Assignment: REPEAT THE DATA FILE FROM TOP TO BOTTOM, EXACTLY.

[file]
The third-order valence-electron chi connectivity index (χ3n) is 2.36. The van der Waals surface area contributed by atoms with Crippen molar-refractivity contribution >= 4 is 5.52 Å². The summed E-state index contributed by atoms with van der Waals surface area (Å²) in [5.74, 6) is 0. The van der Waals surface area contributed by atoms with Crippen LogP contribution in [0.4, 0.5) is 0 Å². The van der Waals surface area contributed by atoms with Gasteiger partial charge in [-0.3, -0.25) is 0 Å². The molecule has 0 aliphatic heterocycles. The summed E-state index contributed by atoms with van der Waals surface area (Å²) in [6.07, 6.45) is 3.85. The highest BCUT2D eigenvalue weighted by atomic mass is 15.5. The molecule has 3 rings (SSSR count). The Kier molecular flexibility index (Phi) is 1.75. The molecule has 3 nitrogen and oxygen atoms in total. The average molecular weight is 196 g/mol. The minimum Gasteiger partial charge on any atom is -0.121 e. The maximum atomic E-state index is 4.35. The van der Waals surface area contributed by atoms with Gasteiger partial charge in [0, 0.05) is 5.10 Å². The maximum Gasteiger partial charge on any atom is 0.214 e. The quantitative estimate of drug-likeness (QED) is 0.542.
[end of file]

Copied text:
The third-order valence-electron chi connectivity index (χ3n) is 2.36. The van der Waals surface area contributed by atoms with Crippen molar-refractivity contribution >= 4 is 5.52 Å². The summed E-state index contributed by atoms with van der Waals surface area (Å²) in [5.74, 6) is 0. The van der Waals surface area contributed by atoms with Crippen LogP contribution in [0.4, 0.5) is 0 Å². The van der Waals surface area contributed by atoms with Gasteiger partial charge in [-0.3, -0.25) is 0 Å². The molecule has 0 aliphatic heterocycles. The summed E-state index contributed by atoms with van der Waals surface area (Å²) in [6.07, 6.45) is 3.85. The highest BCUT2D eigenvalue weighted by atomic mass is 15.5. The molecule has 3 rings (SSSR count). The Kier molecular flexibility index (Phi) is 1.75. The molecule has 3 nitrogen and oxygen atoms in total. The average molecular weight is 196 g/mol. The minimum Gasteiger partial charge on any atom is -0.121 e. The maximum atomic E-state index is 4.35. The van der Waals surface area contributed by atoms with Gasteiger partial charge in [0, 0.05) is 5.10 Å². The maximum Gasteiger partial charge on any atom is 0.214 e. The quantitative estimate of drug-likeness (QED) is 0.542.